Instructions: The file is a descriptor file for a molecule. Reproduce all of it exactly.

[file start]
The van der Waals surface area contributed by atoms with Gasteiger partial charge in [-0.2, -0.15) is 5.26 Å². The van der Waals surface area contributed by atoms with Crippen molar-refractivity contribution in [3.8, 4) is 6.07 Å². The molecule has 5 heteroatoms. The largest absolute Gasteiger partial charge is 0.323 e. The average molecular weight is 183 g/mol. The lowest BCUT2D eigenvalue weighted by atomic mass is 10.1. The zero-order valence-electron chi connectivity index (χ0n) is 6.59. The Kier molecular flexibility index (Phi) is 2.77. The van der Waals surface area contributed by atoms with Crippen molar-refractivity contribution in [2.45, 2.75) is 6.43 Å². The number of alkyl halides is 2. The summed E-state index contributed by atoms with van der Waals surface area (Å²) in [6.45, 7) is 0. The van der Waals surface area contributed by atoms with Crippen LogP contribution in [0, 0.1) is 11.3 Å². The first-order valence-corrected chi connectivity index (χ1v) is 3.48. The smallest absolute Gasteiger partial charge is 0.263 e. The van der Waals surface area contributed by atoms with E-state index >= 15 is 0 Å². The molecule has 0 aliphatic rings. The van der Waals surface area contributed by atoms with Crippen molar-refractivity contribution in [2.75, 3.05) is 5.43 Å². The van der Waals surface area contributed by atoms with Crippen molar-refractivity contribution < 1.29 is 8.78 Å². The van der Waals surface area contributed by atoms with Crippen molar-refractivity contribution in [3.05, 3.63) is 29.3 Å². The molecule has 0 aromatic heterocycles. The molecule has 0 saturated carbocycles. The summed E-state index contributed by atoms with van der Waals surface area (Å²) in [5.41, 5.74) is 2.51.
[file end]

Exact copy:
The van der Waals surface area contributed by atoms with Gasteiger partial charge in [-0.2, -0.15) is 5.26 Å². The van der Waals surface area contributed by atoms with Crippen molar-refractivity contribution in [3.8, 4) is 6.07 Å². The molecule has 5 heteroatoms. The largest absolute Gasteiger partial charge is 0.323 e. The average molecular weight is 183 g/mol. The lowest BCUT2D eigenvalue weighted by atomic mass is 10.1. The zero-order valence-electron chi connectivity index (χ0n) is 6.59. The Kier molecular flexibility index (Phi) is 2.77. The van der Waals surface area contributed by atoms with Crippen molar-refractivity contribution in [2.45, 2.75) is 6.43 Å². The number of alkyl halides is 2. The summed E-state index contributed by atoms with van der Waals surface area (Å²) in [6.45, 7) is 0. The van der Waals surface area contributed by atoms with Crippen LogP contribution in [0, 0.1) is 11.3 Å². The first-order valence-corrected chi connectivity index (χ1v) is 3.48. The smallest absolute Gasteiger partial charge is 0.263 e. The van der Waals surface area contributed by atoms with E-state index >= 15 is 0 Å². The molecule has 0 aliphatic rings. The van der Waals surface area contributed by atoms with Crippen molar-refractivity contribution in [2.75, 3.05) is 5.43 Å². The van der Waals surface area contributed by atoms with Crippen molar-refractivity contribution < 1.29 is 8.78 Å². The van der Waals surface area contributed by atoms with Crippen molar-refractivity contribution in [3.05, 3.63) is 29.3 Å². The molecule has 0 aromatic heterocycles. The molecule has 0 saturated carbocycles. The summed E-state index contributed by atoms with van der Waals surface area (Å²) in [5.41, 5.74) is 2.51.